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  • New carver, first of many questions

    Hello everyone, happy to be part of the forum!

    I picked up a beaver craft whittling kit. came with a detail knife, a spoon knife, and i think its called a sloyd knife? it also came with a leather strop and some green compound. I carved a couple of starter projects including "Sharonmyart"'s little person and had really great success. i've been using the leather strop but couldnt bring back the edge. so I used a lansky carbide sharpener at a 25 degree angle. the knife seems sharper but definetly isnt cutting the wood any more efficient thats for sure.

    Just recieved new knife Mora 122 today in the mail.

    is the beavecraft set that I got not very good? or did I mess up the blade by sharpening at a25 degree angle?

    is the Mora 122 I bought any better than the others?

    should I be soaking the basswood prior to carving?

    thanks everyone in advance and I appologise if I posted this in the wrong section of the forums.

  • #2
    IMG_9536.JPG
    My note didn't come in , but Welcome to the group and I am not familiar with your knife choices, but am sure they are good. You will get many responses and all great. Good luck in th ecarving . and don't worry about soaking too much. I spray occasionally , only on harder woods.. Cheers
    Chuck
    Last edited by NoDNA; 07-05-2019, 02:34 PM.
    Chuck
    Always hoping for a nice slice that won't need sanding!

    https://mewe.com/profile/5d6f213642db757a5dfb3223

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    • #3
      Welcome.
      Wood carving knives are commonly sharpened with a total included bevel angle of 12 degrees, no more than 15 degrees.
      That's very close to laying flat on the abrasives ( up to 1,500 grit then hone).
      Carvers gouges are all in the range of 20 degrees.
      25 degrees is a very fat angle to push wood open (make a thin chip).
      Maybe OK for a woodworker's skew chisel but not for carving.
      So your knife is sharp for sure but not for this kind of work.

      Seems to be true that in most cases, you will get what you pay for.
      Good quality wood carving tools run a range of prices, many good bladesmiths in the marketplace.
      Others here can suggest brand names for knives.

      I'd say Pfeil, Ashley Iles, Henry Taylor, Stubai, Narex and Aurioux would be the best gouges.
      The best Pacific Northwest adzes and crooked knives are made by Cariboo, North Bay and Kestrel.
      Plus, a lot of PacNW carvers make their own tools.

      "Sloyd" was a Scandanavian educational program in wood working. "Manual Arts" might describe it and the tools.
      There's great variation in basswood quality, some claim poor wood can be improved with an alcohol spray.
      Northern basswood, sold by Heineke, appears to be the best there is. I don't pay much attention to wood hardness.
      Brian T

      Comment


      • #4
        Originally posted by Brian T View Post
        Welcome.
        Wood carving knives are commonly sharpened with a total included bevel angle of 12 degrees, no more than 15 degrees.
        That's very close to laying flat on the abrasives ( up to 1,500 grit then hone).
        Carvers gouges are all in the range of 20 degrees.
        25 degrees is a very fat angle to push wood open (make a thin chip).
        Maybe OK for a woodworker's skew chisel but not for carving.
        So your knife is sharp for sure but not for this kind of work.

        Seems to be true that in most cases, you will get what you pay for.
        Good quality wood carving tools run a range of prices, many good bladesmiths in the marketplace.
        Others here can suggest brand names for knives.

        I'd say Pfeil, Ashley Iles, Henry Taylor, Stubai, Narex and Aurioux would be the best gouges.
        The best Pacific Northwest adzes and crooked knives are made by Cariboo, North Bay and Kestrel.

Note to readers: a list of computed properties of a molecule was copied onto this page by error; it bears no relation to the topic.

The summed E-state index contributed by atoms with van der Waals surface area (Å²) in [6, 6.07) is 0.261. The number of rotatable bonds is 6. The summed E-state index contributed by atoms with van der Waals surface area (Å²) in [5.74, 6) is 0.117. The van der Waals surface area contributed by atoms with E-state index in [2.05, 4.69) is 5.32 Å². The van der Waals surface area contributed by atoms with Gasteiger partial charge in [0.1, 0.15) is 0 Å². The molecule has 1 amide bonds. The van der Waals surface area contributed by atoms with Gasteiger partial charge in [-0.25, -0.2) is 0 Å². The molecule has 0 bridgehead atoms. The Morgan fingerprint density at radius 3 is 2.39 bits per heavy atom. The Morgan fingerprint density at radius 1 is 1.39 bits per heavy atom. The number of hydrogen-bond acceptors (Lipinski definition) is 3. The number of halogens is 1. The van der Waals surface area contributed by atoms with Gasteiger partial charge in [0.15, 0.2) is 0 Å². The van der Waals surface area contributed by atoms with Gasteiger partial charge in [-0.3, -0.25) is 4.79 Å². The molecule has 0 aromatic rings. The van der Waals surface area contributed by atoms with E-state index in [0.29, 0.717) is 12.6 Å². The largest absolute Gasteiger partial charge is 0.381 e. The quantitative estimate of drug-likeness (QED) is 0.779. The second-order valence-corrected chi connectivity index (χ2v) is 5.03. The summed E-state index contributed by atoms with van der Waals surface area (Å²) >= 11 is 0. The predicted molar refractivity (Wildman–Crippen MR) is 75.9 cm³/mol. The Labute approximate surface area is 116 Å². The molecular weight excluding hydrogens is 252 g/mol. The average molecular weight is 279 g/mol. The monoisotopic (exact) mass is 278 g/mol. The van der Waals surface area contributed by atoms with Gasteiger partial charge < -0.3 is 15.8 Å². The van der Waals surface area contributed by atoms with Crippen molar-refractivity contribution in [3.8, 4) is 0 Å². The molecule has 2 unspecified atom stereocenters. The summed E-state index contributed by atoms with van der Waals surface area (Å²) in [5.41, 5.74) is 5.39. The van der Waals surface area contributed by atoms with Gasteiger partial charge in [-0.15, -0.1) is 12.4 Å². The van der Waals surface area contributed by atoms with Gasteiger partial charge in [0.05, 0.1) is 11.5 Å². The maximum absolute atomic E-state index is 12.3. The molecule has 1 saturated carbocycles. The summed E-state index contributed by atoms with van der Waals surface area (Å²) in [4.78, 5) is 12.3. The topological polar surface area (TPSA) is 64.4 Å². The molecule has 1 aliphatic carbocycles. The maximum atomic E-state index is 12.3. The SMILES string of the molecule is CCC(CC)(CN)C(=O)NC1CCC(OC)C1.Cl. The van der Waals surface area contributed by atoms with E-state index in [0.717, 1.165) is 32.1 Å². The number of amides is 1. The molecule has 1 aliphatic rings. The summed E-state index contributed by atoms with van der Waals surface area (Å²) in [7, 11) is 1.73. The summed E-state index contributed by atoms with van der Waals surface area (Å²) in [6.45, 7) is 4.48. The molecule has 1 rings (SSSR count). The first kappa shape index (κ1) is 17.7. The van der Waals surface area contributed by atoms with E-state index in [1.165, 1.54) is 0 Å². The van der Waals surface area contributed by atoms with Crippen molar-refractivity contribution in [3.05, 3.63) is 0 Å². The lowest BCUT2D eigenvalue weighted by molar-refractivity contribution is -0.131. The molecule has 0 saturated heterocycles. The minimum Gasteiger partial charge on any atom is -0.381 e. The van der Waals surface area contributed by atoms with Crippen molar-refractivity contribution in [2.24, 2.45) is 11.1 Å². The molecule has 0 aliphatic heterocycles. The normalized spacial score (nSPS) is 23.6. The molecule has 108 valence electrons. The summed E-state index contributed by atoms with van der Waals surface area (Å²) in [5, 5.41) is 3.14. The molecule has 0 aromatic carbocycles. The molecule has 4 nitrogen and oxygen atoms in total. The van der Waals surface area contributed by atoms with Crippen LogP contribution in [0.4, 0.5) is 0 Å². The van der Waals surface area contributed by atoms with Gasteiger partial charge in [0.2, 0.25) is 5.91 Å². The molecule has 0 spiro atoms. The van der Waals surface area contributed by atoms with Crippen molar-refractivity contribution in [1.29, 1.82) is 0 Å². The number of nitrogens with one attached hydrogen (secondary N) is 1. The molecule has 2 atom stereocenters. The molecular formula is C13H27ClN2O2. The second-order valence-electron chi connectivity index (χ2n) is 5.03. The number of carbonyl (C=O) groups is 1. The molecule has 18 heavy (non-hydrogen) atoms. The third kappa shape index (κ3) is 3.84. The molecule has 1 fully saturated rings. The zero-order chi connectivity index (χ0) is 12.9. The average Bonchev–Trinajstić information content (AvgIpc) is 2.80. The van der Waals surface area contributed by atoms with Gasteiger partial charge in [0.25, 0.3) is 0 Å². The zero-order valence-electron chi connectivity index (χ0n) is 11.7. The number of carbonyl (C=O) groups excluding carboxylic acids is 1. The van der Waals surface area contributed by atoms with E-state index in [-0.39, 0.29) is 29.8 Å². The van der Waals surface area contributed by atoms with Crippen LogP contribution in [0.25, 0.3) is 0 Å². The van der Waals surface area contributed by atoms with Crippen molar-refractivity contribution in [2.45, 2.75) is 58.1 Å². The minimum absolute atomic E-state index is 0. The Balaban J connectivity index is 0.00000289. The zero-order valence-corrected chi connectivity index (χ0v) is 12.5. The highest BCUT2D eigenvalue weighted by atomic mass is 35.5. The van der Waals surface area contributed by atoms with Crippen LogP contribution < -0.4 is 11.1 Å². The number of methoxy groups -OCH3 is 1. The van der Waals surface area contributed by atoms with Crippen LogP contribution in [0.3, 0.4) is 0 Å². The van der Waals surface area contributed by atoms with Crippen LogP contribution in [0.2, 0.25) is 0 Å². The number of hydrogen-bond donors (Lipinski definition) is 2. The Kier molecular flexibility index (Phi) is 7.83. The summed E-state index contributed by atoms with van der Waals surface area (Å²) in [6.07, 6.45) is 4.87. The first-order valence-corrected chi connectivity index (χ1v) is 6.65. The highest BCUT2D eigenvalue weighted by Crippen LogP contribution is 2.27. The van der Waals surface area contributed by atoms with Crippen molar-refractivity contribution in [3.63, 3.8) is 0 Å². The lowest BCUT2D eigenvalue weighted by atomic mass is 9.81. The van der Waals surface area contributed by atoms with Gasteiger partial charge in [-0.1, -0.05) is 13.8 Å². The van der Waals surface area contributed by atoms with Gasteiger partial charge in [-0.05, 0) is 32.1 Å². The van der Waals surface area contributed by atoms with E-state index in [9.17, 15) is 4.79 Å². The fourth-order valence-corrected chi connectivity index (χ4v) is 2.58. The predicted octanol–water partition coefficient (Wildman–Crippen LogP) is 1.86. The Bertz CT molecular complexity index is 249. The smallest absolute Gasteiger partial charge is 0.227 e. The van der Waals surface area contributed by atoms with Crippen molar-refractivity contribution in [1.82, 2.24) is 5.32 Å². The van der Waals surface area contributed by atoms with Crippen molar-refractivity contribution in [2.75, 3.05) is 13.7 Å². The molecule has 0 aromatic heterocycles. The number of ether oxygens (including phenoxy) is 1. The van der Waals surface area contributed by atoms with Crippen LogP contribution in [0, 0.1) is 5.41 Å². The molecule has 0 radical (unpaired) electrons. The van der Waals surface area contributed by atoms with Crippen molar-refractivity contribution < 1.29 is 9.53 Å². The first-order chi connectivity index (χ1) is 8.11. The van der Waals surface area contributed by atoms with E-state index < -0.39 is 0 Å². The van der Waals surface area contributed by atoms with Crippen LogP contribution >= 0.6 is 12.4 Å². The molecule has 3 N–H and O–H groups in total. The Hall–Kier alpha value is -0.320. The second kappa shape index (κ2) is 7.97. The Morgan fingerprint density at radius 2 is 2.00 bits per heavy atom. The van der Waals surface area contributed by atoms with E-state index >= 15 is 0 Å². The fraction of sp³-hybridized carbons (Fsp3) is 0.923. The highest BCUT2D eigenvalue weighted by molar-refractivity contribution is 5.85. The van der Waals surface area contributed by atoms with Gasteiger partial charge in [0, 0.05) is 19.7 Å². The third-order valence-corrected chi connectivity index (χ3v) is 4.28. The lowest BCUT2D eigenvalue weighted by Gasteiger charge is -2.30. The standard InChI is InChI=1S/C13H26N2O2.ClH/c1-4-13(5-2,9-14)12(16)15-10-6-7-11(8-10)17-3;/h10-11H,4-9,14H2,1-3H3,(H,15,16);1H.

Plus, a lot of PacNW carvers make their own tools.

        "Sloyd" was a Scandanavian educational program in wood working. "Manual Arts" might describe it and the tools.
        There's great variation in basswood quality, some claim poor wood can be improved with an alcohol spray.
        Northern basswood, sold by Heineke, appears to be the best there is. I don't pay much attention to wood hardness.
        Thanks for the Reply Brian,

        the Mora 122 I recieved seems to be better quality for sure. also thats great to know about the 15 degree angle. I have another sharpener that I can get the Beaver craft back to a 17 degree with.
        i've also noticed the wood seems to get tougher to carve as I get more and more cuts in it. I'm assuming this is because there are more edges/corners to deal with making it stronger?

        I've watched tons of Doug Linker, Sharonmyart, Gene Meser. any other youtubers to look at?

        does anyone have any suggestions for starter projects? Ill post pictures as I finish carvings.

        Thanks again Brian, And thanks NoDNA

        Comment


        • #5
          First of all, WELCOME.
          Brian's Advice is good, you'll just have to get the feeling for sharpening your knives, But you'll find the gouges and a steeper angle than the knives, and don't hesitate to strop your knife once the wood starts getting tougher.
          The basswood that I've carve hasn't needed soaking at all, true some pieces are a little tougher than others, all you have to do is pick up a piece of oak & you'll appreciate the basswood. If you do spray use a mixture of 50/50 water/alcohol.
          . . .JoeB

          Comment


          • #6
            P_ost #9 in https://forum.woodcarvingillustrated...cker-than-most is some data on the knives I own. You'll notice in the table, that only one of the knives is greater than 12° included angle, and that one is still below 15°. I'd suggest getting a stone (aluminum oxide or one of the newer diamond ones) and scrub that blade back to 12° or less. If you have access to a digital caliper or a micrometer that can measure to .001 inch or less, let me know and I'll send you the formula for figuring out the included angle.

            As to the wood, if you have Northern basswood, it's much better than Southern. Southern is normally sold in the big box stores or hobby stores. I buy all my basswood from Heinecke Wood Products as do many others here in the forums. Northern basswood has little grain, is much whiter, and less hard than Southern, which is typically more brownish colored. There are other reputable dealers in wood - get a copy of Wood Carving Illustrated at your local bookstore, and buy from one of their advertisers.